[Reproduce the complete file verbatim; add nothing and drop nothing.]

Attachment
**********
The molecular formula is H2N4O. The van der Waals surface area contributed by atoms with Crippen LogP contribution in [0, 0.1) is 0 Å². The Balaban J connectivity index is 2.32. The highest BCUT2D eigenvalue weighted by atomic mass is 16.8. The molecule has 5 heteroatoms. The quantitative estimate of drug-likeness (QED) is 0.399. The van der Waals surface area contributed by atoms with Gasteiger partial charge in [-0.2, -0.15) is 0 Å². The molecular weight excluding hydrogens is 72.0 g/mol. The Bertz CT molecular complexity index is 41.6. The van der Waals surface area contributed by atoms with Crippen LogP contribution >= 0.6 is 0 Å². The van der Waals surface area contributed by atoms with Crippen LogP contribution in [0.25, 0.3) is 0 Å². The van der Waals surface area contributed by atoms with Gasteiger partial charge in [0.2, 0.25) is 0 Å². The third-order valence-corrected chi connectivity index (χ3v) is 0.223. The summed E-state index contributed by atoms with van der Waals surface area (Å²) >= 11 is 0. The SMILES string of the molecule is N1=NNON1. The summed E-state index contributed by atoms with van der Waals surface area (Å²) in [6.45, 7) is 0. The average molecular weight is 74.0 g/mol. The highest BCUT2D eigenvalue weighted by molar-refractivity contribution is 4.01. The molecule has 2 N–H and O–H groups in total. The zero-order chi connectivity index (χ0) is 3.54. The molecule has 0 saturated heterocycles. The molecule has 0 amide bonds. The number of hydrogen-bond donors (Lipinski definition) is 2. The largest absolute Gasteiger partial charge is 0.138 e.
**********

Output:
The molecular formula is H2N4O. The van der Waals surface area contributed by atoms with Crippen LogP contribution in [0, 0.1) is 0 Å². The Balaban J connectivity index is 2.32. The highest BCUT2D eigenvalue weighted by atomic mass is 16.8. The molecule has 5 heteroatoms. The quantitative estimate of drug-likeness (QED) is 0.399. The van der Waals surface area contributed by atoms with Gasteiger partial charge in [-0.2, -0.15) is 0 Å². The molecular weight excluding hydrogens is 72.0 g/mol. The Bertz CT molecular complexity index is 41.6. The van der Waals surface area contributed by atoms with Crippen LogP contribution >= 0.6 is 0 Å². The van der Waals surface area contributed by atoms with Crippen LogP contribution in [0.25, 0.3) is 0 Å². The van der Waals surface area contributed by atoms with Gasteiger partial charge in [0.2, 0.25) is 0 Å². The third-order valence-corrected chi connectivity index (χ3v) is 0.223. The summed E-state index contributed by atoms with van der Waals surface area (Å²) >= 11 is 0. The SMILES string of the molecule is N1=NNON1. The summed E-state index contributed by atoms with van der Waals surface area (Å²) in [6.45, 7) is 0. The average molecular weight is 74.0 g/mol. The highest BCUT2D eigenvalue weighted by molar-refractivity contribution is 4.01. The molecule has 2 N–H and O–H groups in total. The zero-order chi connectivity index (χ0) is 3.54. The molecule has 0 saturated heterocycles. The molecule has 0 amide bonds. The number of hydrogen-bond donors (Lipinski definition) is 2. The largest absolute Gasteiger partial charge is 0.138 e.